I’ll continue with the Seed Starting 101 Series tomorrow but I thought I would use today’s post to share with you a related project. Recently I purchased a seedling heatmat that I’ve been testing in the garage to see how seedlings will grow out there. The results have been pretty good so far with good germination rates for kale, chard, spinach, and even heuchera. In fact the heucheras are nearly ready to transplant into larger pots. They are small but I’m estimating in a week I can transplant the tiny heucheras individually into pots. Related to the heat mat is my new project which I made significant progress on over the weekend, it’s a seedling and cutting plant propagation bench! I used the dimensions of the heat mat (48″x20″) to construct a bench that would house the heat mat, grow light, and would be enclosed to allow for heat and moisture retention.
|Plant Propagation Bench for Seedlings and Cuttings|
The propagation bench is made of mostly pressure treated lumber to resist moisture damage. The plants won’t make direct contact with the wood so there are no concerns there. Newer pressure treated lumber is much safer than the older stuff anyway (no more arsenic in the pressure treating process). The bench is essentially a raised bed on wheels! The bed portion has a layer of plastic to prevent water spills from running everywhere, 1″ of styrofoam insulation (recycled gift packaging from Christmas), and a heat sink layer of ceramic tile that should help the heat mat maintain more balanced heat level. You could easily convert this idea into an actual raised bed on wheels by making the bed portion deeper and adding a drainage system.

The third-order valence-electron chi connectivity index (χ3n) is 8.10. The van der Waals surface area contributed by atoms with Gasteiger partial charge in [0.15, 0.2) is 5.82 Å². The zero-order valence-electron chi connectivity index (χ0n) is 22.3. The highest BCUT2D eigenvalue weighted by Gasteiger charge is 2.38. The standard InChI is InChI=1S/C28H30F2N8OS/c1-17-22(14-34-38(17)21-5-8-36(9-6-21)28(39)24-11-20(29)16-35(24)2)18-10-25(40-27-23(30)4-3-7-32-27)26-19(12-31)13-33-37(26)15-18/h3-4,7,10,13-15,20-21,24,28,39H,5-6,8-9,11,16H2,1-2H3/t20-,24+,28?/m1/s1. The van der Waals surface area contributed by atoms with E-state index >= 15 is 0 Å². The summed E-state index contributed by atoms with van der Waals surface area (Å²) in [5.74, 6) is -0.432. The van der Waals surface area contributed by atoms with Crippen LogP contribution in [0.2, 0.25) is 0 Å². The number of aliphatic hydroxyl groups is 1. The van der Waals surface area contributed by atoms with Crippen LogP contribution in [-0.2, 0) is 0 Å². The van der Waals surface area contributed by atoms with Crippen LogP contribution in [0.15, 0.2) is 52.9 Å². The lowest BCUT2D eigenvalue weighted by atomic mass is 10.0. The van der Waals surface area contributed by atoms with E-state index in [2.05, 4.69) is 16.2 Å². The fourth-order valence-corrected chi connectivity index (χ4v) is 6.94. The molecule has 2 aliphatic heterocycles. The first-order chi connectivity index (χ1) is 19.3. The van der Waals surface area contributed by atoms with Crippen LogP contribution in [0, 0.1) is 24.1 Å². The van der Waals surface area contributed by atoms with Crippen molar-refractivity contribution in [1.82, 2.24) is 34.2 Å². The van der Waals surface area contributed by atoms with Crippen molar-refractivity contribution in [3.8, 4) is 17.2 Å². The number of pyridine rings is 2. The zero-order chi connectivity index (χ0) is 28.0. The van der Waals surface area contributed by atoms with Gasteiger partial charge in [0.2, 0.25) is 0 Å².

The bench is extremely heavy so wheels were necessary. Simple 2″ locking caster wheels are doing the job. If I planned to take it into the yard I would need wheels more suited to yard work, but I don’t plan on using it anywhere but the garage.
I need to enclose the propagation chamber next with clear plastic doors. Plexiglass is easy to find at the home improvement stores which is probably what I’ll end up using. I also want to add a small fan to blow on the seedlings. Keeping the air moving is important to prevent fungal diseases like damping off and can actually help make stronger plants. The seedlings get used while young to a breeze and grow stronger to resist it.
When not in use for seedlings the heat mat can also be used for propagating cuttings. I can’t wait to test that out!
Tomorrow I’ll resume the Seed Starting 101 Posts with the Dirt on Soil!